Given the importance of development of climate smart crops, understanding the temporal and genome diversity trends among varieties of chickpea will enable designing future breeding strategies. In this direction, after sequencing 100 varieties in this study, and together with re-sequencing data for 29 varieties available from the earlier study, we analyzed genomes of 129 varieties released between 1948 and 2012. These analyses have provided opportunities to inspect the genetic and genomic changes reflecting the history of breeding, which we call as breeding signatures (SNPs, indels, CNVs and PAVs). We detected 310 regions spanning 2% of the chickpea genome that had been differentially selected between varieties released in RP1, RP2 and RP3. These regions include large number of known functional genes and loci associated with important agronomic traits like early flowering, disease resistance previously reported using both linkage and LD based trait mapping approaches4,6,52. Identified CNVs and PAVs will become increasingly relevant for the chickpea breeding community as crop production expands to short hotter regions with poor soil moisture and accumulation of toxic metals and chemicals over years of intensive agriculture. The mounting evidence that CNV gains in specific genes can have tremendous effects on abiotic stress tolerance52. Higher nucleotide diversity observed among varieties in RP3 indicated an increase in diversity in the primary gene pool as result of recent chickpea breeding programs. Although, recent studies reported modern breeding processes had no significant change in diversity in several crop species53,54,55. The number of selected haplotypes may serve as an indicator for evaluating the breeding potential of varieties to guide more efficient selection. A variety accumulating a whole complement of selected haplotypes might be an “ideotype” at the genomic level, which may be of both high-yielding and good adaptation to broad environmental conditions. In summary, we unraveled the genome architecture of 129 varieties representing all five global chickpea research domains. Our study paves the way to harness the existing diversity and enables prioritizing low diversity regions that require introgression of foreign alleles for further improvement.

Methods

A total of 100 varieties released in 14 chickpea growing countries were re-sequenced on Illumina HiSeqTM 2000 sequencing machine using WGRS approach (Supplementary Table 1).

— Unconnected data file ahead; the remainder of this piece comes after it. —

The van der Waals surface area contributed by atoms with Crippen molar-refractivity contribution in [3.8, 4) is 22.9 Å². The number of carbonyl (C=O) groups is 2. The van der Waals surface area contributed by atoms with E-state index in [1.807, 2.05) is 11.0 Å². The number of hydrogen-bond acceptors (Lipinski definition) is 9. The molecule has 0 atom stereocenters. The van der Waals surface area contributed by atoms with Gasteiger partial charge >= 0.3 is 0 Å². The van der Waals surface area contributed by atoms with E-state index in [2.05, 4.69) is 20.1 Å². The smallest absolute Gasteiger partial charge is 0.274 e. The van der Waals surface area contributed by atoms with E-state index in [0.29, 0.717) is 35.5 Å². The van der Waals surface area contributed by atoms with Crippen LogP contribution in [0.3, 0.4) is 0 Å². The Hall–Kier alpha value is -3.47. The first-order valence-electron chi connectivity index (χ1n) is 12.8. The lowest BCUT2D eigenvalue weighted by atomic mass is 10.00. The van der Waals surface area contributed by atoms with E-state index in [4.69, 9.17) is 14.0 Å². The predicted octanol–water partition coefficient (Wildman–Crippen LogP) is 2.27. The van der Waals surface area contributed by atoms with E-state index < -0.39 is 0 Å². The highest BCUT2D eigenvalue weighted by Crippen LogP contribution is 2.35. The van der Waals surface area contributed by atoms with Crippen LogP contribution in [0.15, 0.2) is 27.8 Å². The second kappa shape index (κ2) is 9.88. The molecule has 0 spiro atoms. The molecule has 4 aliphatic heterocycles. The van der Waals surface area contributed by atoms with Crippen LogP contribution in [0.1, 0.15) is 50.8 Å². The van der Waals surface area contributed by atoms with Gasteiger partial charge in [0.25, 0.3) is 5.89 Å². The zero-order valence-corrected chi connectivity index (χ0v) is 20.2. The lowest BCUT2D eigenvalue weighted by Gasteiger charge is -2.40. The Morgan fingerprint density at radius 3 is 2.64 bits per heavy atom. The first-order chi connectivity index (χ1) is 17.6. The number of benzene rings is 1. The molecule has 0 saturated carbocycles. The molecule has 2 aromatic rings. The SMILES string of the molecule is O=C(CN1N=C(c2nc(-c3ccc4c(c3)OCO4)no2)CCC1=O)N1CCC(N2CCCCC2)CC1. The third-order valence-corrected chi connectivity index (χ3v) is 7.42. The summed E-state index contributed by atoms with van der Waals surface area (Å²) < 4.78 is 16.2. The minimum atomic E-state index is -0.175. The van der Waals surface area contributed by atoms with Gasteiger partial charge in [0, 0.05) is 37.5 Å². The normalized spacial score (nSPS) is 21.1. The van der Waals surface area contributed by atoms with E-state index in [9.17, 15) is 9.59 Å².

Variant detection

To ensure quality, adaptor sequences were trimmed from raw data of 129 varieties (100 from this study and 29 varieties sequenced earlier) and reads containing > 20% low quality bases (quality value ≤ 7) and reads with > 5% “N” nucleotides were removed56. Clean reads were mapped on to the reference genome of chickpea using SOAP257 (parameters were -m 100 -x 800 -s 35 -l 32 -v 3 -p 4). We then used SOAPsnp3 to calculate the likelihood of all possible genotypes for each sample (default parameters were used). To identify the potential variants, aligned data from all the genotypes were combined and targeted the regions where the overall depth ranges from 78 to 2500. All individual likelihood files were then integrated to produce a pseudo-genome for each site by maximum likelihood estimation followed by filtering using criteria that included copy number (≤1.5), sequencing depth (according to average depth of each accession) and quality. SNPs that passed above criteria were included in the final SNP set. Assignment of genotypes to individual was according to the final SNP set, which base types were allocated back to each individual depending on genotypes of the final SNPs and each individual likelihood file. Filtered the SNPs with individual missing ratio reach up to 50%. The loci with estimated allele frequency not equal to 0 or 1 were determined as SNPs.

For insertion and deletion identification, reads were mapped to the reference genome14 using SOAPaligner with a parameter “–g 10”, which allows maximum of 10 bp gap within the hit of one single read. Small insertions and deletions (1–10 bp), referred as Indels, were identified using SOAPindel24. For identification of SVs, we used the pair-end mapping information for identifying reads with abnormal insert sizes, or only one end mapped to the genome and determined a SV when more than 3 paired reads abnormally mapped. This method was implemented in the SOAPsv58.